Oh, and honest answer: It's a full-suited desktop OS, so you're right - it's not different than throwing Windows on it (aside from the obvious differences in the Windows/Linux software architecture and distribution models). You still get all the benefits of a full desktop OS :)

I bet he meant the "Nexus 7's OS" as opposed to TouchWiz or Sense or whatever UI has been bolted on top of the Android innards.

> You still get all the benefits of a full desktop OS

like hunt-and-pecking in the smallish menus on a 7" screen? this is just ridiculous, and (given their UI plans) way too early to be useful.

Even if it's a nexus device it's pretty different from what we were used to with stock android : it's a blend of both the phone and tablet UI. Some apps are using the tablet UI, while others use the phone UI, and the launcher itself is based on the phone UI, rather than the tablet UI. What runs on the Nexus 7 is a form of Android that has never been seen before, and there isn't any other Android tablet that behaves in such a way, even those from Asus that are as close to stock android as an OEM can be.

Even with TouchWiz, the Tab 7.0 feels more like what we were used to than the N7.

I'm just stating facts though because I actually like the changes made for the N7 better, I think it fits a 7" screen more than the old tablet UI and I hope those changes will be copied by the others.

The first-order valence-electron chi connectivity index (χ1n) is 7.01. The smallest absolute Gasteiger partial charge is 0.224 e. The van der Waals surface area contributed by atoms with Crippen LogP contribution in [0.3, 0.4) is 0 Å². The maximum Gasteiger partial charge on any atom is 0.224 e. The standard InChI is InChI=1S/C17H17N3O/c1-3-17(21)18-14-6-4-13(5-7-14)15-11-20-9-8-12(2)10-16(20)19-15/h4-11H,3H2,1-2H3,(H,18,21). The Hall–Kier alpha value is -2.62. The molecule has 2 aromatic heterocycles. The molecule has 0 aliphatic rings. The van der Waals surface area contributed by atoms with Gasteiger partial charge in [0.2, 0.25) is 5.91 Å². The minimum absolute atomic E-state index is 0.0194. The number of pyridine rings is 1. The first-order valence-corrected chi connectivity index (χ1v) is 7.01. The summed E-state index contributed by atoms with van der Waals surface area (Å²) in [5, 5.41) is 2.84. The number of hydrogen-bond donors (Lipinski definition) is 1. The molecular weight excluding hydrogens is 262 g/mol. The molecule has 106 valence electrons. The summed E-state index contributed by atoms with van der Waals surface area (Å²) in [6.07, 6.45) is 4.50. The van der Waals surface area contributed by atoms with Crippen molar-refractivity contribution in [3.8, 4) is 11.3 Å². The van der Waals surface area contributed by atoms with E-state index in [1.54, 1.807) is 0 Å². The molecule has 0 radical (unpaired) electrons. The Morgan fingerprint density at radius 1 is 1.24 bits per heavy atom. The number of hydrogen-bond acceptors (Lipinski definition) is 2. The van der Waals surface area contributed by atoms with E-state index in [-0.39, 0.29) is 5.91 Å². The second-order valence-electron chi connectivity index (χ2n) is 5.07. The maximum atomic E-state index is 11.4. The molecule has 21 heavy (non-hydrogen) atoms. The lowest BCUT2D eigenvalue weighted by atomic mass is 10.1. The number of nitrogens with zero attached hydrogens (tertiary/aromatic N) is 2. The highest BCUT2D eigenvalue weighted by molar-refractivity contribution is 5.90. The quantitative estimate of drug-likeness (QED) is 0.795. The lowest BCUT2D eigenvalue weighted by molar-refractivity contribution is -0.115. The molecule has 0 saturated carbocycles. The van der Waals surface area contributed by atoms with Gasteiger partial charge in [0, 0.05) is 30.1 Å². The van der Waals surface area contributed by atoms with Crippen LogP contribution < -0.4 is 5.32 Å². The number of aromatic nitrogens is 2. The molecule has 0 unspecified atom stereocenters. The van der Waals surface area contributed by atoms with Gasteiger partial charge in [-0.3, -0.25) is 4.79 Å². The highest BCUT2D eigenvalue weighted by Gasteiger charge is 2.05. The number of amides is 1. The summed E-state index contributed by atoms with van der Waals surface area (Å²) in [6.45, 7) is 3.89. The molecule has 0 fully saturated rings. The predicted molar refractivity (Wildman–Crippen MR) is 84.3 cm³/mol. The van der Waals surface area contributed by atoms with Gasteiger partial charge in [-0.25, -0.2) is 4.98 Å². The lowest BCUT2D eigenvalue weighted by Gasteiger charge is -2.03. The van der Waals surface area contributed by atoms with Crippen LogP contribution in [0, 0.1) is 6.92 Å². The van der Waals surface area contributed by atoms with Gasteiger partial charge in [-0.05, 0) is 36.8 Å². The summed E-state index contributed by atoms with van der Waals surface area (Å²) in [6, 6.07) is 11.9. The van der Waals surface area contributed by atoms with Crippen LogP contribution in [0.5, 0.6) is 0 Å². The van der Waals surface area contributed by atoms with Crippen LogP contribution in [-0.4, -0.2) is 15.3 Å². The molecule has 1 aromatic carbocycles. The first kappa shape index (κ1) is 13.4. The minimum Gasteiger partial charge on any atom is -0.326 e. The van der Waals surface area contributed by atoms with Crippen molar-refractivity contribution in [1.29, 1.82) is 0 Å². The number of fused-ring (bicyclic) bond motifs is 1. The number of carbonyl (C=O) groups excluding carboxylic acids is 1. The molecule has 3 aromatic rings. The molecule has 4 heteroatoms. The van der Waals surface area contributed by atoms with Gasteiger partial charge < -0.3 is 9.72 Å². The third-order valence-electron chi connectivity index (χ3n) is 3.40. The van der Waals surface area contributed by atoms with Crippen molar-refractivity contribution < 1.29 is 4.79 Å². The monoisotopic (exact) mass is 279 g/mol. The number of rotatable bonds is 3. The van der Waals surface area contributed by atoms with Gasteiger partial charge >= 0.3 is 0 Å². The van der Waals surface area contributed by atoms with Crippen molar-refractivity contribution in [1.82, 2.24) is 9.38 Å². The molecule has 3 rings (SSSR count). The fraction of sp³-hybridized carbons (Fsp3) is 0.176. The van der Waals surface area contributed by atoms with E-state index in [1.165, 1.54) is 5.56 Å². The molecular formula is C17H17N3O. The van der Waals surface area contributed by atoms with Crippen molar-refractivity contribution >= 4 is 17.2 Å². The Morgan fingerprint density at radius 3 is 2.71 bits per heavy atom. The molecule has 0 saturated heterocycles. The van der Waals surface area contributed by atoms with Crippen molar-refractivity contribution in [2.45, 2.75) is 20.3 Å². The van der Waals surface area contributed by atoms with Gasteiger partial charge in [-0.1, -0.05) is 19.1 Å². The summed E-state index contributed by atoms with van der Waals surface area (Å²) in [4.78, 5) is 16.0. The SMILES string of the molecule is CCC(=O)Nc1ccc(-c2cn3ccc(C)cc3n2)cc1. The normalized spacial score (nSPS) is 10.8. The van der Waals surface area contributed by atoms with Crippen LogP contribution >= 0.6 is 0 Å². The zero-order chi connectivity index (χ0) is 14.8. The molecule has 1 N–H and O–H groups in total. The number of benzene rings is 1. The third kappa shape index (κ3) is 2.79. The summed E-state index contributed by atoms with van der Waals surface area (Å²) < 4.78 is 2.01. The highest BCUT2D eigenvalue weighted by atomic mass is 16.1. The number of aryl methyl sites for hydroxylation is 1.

"... as opposed to TouchWiz or Sense or whatever UI has been bolted on top of the Android innards."

Uh, what? This is a Google/ASUS device, you won't find any of that stuff here. I'm pretty sure the Nexus 7 is as close to AOSP as you can get...

That's exactly what he said... I think you misunderstood and thought he said the exact opposite.


"who calls the software on their phone the Droid Razr's OS or the Galaxy SII's OS?"

I do. "operating system" is a very ambiguous term. Depending on who you ask, Linux, GNU, Gnome and Ubuntu are all called an "operating systems".

Android is not a operating system in the sense the term is used for Windows 7 or iOS. The comparable OS to those systems is what Samsung, HTC, Google etc. ship with their devices. Different operating systems based on a common platform.